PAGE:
Former great Hackett in rehab - manager
Grant Hackett of Australia is seen after competing in the men's 1500m freestyle at the 12th FINA World Championships in Melbourne, on April 1, 2007 - by Torsten Blackwood
Hackett, who won the 1,500m freestyle at both the 2000 and 2004 Olympics and claimed four world titles in a dominant decade at the top, jetted to the United States on Tuesday, apparently to begin rehabilitation.
It comes just weeks after fellow Australian swimming star Ian Thorpe entered rehabilitation for depression after a mixture of painkillers and anti-depressants left him disoriented on a Sydney street.
"Grant is currently in transit to seek treatment for a dependency to Stilnox medication," his manager Chris White told News Limited papers, referring to the sleeping tablets.
"His family and friends are enormously proud of his courage in pursuing this course of action."
However, on arrival in Los Angeles, Hackett told waiting Australian media that he was in the United States for a "retreat".
"No, I'm not calling this rehab whatsoever," he said. "This is a retreat, to get away for a while, to recharge the batteries which I have been planning for some time."
His father Neville said his son was "in denial".
"I think Grant is a little bit in denial, he thinks he just needs a bit of a recharge and a rest," Neville Hackett told Sydney radio station Triple M.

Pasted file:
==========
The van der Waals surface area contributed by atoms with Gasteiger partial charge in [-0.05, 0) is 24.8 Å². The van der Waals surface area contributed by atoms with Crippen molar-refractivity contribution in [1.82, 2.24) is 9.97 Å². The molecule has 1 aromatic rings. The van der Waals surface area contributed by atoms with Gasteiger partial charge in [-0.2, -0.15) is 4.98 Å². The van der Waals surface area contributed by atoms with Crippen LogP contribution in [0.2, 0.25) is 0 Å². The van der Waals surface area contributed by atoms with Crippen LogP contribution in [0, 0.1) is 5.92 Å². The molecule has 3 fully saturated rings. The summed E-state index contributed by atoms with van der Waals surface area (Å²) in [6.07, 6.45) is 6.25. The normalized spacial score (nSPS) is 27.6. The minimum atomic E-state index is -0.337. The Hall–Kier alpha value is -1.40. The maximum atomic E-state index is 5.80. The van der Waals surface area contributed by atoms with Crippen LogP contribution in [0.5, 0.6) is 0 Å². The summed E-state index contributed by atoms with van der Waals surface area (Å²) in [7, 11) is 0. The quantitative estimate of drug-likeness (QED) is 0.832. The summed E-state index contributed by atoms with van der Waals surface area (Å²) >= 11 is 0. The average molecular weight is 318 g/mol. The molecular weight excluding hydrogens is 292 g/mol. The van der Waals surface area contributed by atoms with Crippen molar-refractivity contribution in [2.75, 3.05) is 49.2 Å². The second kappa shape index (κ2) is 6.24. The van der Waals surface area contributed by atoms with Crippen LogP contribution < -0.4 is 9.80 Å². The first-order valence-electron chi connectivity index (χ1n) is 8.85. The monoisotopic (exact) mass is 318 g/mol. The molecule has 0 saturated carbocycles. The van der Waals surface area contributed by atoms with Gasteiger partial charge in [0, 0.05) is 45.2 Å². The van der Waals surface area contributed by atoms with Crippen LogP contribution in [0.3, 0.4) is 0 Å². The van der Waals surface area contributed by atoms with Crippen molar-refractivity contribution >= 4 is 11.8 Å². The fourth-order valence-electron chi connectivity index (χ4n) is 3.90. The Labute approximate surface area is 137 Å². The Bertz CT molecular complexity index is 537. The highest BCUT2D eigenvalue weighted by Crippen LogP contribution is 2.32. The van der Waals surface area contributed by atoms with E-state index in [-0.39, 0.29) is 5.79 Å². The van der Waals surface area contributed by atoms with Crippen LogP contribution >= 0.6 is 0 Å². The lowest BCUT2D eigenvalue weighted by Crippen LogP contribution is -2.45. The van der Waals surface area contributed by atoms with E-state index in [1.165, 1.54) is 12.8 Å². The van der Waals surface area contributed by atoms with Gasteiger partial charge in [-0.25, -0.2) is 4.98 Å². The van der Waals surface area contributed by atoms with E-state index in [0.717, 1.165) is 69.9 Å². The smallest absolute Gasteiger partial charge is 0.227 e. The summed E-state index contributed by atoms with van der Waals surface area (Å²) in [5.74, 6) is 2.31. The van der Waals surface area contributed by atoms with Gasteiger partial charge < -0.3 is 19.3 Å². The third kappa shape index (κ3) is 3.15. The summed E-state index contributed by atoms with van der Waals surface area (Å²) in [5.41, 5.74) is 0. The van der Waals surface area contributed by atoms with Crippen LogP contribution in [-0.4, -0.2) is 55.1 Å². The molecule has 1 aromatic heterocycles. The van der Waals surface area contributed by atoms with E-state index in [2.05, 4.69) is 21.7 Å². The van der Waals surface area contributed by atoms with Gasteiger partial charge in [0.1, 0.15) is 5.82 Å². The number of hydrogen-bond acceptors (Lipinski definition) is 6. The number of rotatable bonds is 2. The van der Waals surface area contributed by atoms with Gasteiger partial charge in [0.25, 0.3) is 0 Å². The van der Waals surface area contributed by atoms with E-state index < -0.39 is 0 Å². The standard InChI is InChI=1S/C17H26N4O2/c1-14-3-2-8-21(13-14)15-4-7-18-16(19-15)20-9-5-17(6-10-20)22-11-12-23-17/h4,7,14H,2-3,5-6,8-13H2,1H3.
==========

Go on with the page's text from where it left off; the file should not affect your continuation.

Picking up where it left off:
"I'd say rehab is certainly something that's needed there."
He added that his son would not be able to "fool the experts for long", saying that family had sought help for him recently.
"I would suspect Stilnox but I can't be a 100 percent sure," he said when asked what the main issue was.
Hackett's decision to leave Australia came just days after he was photographed in the early hours with only a singlet around his waist in the foyer of a Melbourne hotel, searching anxiously for his four-year-old son.
The former great, 33, retired from the pool in 2008 and has worked for the Nine Network and Westpac Bank since then.
But his reputation took a huge hit after he trashed his apartment in an alcohol-fuelled rampage in 2011 that saw his wife leave him.
The lanky Queenslander burst onto the scene at the 1998 world championships in Perth as a 17-year-old, where he lost the 400m final to a 15-year-old Thorpe.
The pair went on to help Australia's swimming team to the nation's best run of success since the golden days of the late 1950s and early 1960s.